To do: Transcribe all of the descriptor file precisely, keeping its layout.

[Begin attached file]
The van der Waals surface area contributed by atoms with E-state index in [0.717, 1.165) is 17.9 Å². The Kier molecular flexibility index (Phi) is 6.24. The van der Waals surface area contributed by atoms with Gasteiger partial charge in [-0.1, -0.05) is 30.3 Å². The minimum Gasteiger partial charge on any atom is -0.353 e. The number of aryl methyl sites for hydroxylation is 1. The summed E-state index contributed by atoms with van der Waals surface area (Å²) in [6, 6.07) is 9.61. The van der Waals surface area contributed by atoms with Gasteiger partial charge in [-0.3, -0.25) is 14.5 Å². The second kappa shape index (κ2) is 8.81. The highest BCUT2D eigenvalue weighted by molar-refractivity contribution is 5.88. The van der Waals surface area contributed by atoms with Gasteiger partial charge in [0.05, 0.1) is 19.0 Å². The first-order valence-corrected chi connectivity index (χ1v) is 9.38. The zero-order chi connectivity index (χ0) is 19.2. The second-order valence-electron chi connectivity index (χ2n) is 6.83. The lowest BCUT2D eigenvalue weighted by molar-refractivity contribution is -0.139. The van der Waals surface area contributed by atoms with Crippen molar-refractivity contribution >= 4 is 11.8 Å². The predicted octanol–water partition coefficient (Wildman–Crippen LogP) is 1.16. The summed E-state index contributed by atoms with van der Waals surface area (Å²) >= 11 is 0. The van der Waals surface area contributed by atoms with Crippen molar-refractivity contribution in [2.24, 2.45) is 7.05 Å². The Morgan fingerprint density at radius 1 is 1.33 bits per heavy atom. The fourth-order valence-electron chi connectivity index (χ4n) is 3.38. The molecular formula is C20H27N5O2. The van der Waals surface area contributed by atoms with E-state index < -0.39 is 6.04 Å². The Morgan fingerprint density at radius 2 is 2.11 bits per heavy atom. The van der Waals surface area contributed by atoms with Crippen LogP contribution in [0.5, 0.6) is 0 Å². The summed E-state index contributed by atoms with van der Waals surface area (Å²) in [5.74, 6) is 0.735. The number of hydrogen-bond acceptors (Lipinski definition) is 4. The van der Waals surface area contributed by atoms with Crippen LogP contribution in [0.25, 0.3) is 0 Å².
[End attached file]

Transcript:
The van der Waals surface area contributed by atoms with E-state index in [0.717, 1.165) is 17.9 Å². The Kier molecular flexibility index (Phi) is 6.24. The van der Waals surface area contributed by atoms with Gasteiger partial charge in [-0.1, -0.05) is 30.3 Å². The minimum Gasteiger partial charge on any atom is -0.353 e. The number of aryl methyl sites for hydroxylation is 1. The summed E-state index contributed by atoms with van der Waals surface area (Å²) in [6, 6.07) is 9.61. The van der Waals surface area contributed by atoms with Gasteiger partial charge in [-0.3, -0.25) is 14.5 Å². The second kappa shape index (κ2) is 8.81. The highest BCUT2D eigenvalue weighted by molar-refractivity contribution is 5.88. The van der Waals surface area contributed by atoms with Gasteiger partial charge in [0.05, 0.1) is 19.0 Å². The first-order valence-corrected chi connectivity index (χ1v) is 9.38. The zero-order chi connectivity index (χ0) is 19.2. The second-order valence-electron chi connectivity index (χ2n) is 6.83. The lowest BCUT2D eigenvalue weighted by molar-refractivity contribution is -0.139. The van der Waals surface area contributed by atoms with Crippen molar-refractivity contribution >= 4 is 11.8 Å². The predicted octanol–water partition coefficient (Wildman–Crippen LogP) is 1.16. The summed E-state index contributed by atoms with van der Waals surface area (Å²) >= 11 is 0. The van der Waals surface area contributed by atoms with Crippen molar-refractivity contribution in [2.24, 2.45) is 7.05 Å². The Morgan fingerprint density at radius 1 is 1.33 bits per heavy atom. The fourth-order valence-electron chi connectivity index (χ4n) is 3.38. The molecular formula is C20H27N5O2. The van der Waals surface area contributed by atoms with E-state index < -0.39 is 6.04 Å². The Morgan fingerprint density at radius 2 is 2.11 bits per heavy atom. The van der Waals surface area contributed by atoms with Crippen LogP contribution in [0.5, 0.6) is 0 Å². The summed E-state index contributed by atoms with van der Waals surface area (Å²) in [5.74, 6) is 0.735. The number of hydrogen-bond acceptors (Lipinski definition) is 4. The van der Waals surface area contributed by atoms with Crippen LogP contribution in [0.25, 0.3) is 0 Å².